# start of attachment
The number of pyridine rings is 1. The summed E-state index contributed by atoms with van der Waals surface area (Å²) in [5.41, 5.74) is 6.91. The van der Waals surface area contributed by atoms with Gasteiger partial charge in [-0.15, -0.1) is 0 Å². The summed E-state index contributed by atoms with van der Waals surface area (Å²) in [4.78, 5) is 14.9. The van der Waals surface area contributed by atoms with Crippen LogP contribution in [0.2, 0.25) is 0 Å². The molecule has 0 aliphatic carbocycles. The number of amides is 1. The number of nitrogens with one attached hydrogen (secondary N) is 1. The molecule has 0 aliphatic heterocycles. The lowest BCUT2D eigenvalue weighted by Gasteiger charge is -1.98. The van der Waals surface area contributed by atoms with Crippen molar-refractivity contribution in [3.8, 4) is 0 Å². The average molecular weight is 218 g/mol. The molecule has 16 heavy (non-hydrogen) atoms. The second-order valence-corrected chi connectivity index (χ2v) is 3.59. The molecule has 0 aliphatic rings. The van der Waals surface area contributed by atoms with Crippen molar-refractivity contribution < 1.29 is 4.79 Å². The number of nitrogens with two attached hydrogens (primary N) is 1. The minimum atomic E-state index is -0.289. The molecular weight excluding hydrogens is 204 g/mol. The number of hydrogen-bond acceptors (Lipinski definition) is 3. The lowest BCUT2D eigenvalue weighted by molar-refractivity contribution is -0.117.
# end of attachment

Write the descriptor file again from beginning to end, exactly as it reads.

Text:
The number of pyridine rings is 1. The summed E-state index contributed by atoms with van der Waals surface area (Å²) in [5.41, 5.74) is 6.91. The van der Waals surface area contributed by atoms with Gasteiger partial charge in [-0.15, -0.1) is 0 Å². The summed E-state index contributed by atoms with van der Waals surface area (Å²) in [4.78, 5) is 14.9. The van der Waals surface area contributed by atoms with Crippen LogP contribution in [0.2, 0.25) is 0 Å². The molecule has 0 aliphatic carbocycles. The number of amides is 1. The number of nitrogens with one attached hydrogen (secondary N) is 1. The molecule has 0 aliphatic heterocycles. The lowest BCUT2D eigenvalue weighted by Gasteiger charge is -1.98. The van der Waals surface area contributed by atoms with Crippen molar-refractivity contribution in [3.8, 4) is 0 Å². The average molecular weight is 218 g/mol. The molecule has 16 heavy (non-hydrogen) atoms. The second-order valence-corrected chi connectivity index (χ2v) is 3.59. The molecule has 0 aliphatic rings. The van der Waals surface area contributed by atoms with Crippen molar-refractivity contribution < 1.29 is 4.79 Å². The number of nitrogens with two attached hydrogens (primary N) is 1. The minimum atomic E-state index is -0.289. The molecular weight excluding hydrogens is 204 g/mol. The number of hydrogen-bond acceptors (Lipinski definition) is 3. The lowest BCUT2D eigenvalue weighted by molar-refractivity contribution is -0.117.